Tattooing has become a popular recreational practice among younger adults over the past decade. Although some of the pigments used in tattooing have been described, very little is known concerning the toxicology, phototoxicology or photochemistry of these pigments. Seven yellow tattoo inks were obtained from commercial sources and their pigments extracted, identified and quantitatively analyzed. The monoazo compound Pigment Yellow 74 (PY74; CI 11741) was found to be the major pigment in several of the tattoo inks. Solutions of commercial PY74 in tetrahydrofuran (THF) were deoxygenated using argon gas, and the photochemical reaction products were determined after exposure to simulated solar light generated by a filtered 6.5 kW xenon arc lamp. Spectrophotometric and high-pressure liquid chromatography (HPLC) analyses indicated that PY74 photodecomposed to multiple products that were isolated using a combination of silica chromatography and reversed-phase HPLC. Three of the major photodecomposition products were identified by nuclear magnetic resonance and mass spectrometry as N-(2-methoxyphenyl)-3-oxobutanamide (o-acetoacetanisidide), 2-(hydroxyimine)-N-(2-methoxyphenyl)-3-oxobutanamide and N,N″-bis(2-methoxyphenyl)urea. These results demonstrate that PY74 is not photostable in THF and that photochemical lysis occurs at several sites in PY74 including the hydrazone and amide groups. The data also suggest that the use of PY74 in tattoo inks could potentially result in the formation of photolysis products, resulting in toxicity at the tattoo site after irradiation with sunlight or more intense light sources.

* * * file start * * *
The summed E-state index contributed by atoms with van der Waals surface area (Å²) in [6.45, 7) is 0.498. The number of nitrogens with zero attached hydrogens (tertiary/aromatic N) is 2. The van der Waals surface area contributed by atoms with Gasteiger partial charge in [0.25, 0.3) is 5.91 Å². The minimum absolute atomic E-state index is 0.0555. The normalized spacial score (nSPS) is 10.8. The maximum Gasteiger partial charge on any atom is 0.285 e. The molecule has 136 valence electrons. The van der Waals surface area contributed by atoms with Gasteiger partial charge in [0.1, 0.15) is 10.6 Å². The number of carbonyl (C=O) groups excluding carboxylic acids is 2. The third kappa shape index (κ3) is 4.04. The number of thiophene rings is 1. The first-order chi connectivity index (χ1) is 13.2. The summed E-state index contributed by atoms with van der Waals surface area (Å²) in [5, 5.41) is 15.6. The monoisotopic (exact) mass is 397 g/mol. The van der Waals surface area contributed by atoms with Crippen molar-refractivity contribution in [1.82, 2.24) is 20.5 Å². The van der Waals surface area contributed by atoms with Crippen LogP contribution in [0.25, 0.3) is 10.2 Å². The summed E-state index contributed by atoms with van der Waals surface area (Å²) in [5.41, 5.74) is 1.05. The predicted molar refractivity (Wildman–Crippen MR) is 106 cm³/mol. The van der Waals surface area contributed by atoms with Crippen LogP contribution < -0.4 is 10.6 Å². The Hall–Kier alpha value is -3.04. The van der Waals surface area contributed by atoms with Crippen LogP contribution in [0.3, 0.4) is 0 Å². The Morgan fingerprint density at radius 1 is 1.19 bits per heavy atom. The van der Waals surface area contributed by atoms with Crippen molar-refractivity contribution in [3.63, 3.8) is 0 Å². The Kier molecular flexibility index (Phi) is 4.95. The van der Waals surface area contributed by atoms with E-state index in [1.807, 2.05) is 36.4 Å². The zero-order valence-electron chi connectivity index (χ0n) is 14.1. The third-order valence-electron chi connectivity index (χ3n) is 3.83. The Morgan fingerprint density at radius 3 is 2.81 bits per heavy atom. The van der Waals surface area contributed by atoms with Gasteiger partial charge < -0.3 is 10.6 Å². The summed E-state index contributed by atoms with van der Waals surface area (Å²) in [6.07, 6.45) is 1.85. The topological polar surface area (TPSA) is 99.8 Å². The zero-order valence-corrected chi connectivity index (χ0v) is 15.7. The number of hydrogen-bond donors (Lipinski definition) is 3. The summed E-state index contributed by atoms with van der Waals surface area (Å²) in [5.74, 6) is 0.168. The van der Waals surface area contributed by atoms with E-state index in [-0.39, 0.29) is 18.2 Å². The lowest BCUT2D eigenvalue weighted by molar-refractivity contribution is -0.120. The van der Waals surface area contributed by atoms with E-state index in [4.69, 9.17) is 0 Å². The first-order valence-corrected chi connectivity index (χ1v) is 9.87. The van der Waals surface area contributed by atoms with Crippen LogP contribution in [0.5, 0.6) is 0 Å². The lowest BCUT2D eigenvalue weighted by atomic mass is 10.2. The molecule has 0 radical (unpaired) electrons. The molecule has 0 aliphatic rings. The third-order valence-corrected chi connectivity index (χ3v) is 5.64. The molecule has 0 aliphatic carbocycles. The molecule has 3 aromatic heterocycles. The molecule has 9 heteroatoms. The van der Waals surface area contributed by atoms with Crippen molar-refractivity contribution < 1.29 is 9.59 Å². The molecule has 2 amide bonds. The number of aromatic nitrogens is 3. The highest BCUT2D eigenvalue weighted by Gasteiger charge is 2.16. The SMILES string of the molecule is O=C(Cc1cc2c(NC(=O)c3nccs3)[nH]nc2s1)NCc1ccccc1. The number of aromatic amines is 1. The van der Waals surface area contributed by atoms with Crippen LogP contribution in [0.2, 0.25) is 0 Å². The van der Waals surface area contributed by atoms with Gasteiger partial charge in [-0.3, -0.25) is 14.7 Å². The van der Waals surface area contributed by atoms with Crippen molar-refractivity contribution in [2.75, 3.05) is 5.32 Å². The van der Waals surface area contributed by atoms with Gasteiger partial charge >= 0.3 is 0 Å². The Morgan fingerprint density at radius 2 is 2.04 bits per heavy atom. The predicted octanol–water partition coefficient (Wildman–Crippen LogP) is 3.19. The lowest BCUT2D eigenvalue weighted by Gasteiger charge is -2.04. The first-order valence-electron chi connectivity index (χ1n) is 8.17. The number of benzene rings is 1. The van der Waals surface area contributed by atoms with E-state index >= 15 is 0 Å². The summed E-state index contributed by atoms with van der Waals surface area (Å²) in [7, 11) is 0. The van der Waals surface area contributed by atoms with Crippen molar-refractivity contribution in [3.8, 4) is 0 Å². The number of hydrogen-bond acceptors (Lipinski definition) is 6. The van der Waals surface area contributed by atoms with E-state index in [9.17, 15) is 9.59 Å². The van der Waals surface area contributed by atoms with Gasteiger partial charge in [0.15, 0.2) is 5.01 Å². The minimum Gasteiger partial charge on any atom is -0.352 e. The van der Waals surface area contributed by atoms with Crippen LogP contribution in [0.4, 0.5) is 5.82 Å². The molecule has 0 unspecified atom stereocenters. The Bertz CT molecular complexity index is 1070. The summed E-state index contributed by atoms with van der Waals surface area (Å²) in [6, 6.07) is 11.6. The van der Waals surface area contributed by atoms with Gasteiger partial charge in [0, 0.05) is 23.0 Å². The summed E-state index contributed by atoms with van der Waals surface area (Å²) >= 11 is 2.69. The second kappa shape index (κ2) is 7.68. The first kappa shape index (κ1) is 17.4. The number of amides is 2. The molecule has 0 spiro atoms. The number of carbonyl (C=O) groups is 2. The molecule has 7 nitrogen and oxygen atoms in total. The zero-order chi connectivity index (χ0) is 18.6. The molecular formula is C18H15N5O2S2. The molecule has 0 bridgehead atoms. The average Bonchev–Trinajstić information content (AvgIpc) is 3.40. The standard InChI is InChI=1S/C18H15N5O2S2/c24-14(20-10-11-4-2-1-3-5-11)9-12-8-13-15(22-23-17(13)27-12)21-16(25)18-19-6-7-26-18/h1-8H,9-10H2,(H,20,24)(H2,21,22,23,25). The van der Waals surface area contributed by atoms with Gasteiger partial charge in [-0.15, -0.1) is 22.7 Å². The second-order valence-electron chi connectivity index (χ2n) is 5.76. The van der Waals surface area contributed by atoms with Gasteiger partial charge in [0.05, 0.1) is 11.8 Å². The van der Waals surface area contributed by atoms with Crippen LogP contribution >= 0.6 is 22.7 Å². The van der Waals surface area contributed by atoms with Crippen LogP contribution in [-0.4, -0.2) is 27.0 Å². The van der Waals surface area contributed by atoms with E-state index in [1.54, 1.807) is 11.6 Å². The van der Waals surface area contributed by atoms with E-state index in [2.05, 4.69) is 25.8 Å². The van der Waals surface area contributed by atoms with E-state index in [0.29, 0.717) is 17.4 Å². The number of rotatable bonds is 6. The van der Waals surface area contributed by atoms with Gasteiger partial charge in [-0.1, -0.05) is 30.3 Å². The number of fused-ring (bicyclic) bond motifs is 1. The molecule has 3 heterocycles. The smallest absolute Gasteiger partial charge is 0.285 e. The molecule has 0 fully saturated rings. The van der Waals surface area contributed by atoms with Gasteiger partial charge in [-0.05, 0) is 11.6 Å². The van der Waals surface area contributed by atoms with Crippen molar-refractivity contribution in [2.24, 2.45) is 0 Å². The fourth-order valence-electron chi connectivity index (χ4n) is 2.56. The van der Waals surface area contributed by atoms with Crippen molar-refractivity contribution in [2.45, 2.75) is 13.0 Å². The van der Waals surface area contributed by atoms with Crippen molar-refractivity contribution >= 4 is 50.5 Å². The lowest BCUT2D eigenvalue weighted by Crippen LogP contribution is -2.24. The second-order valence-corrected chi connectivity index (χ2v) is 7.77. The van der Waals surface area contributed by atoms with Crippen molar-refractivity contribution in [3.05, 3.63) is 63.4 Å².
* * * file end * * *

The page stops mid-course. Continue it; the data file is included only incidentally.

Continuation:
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Vol. 80 • No. 2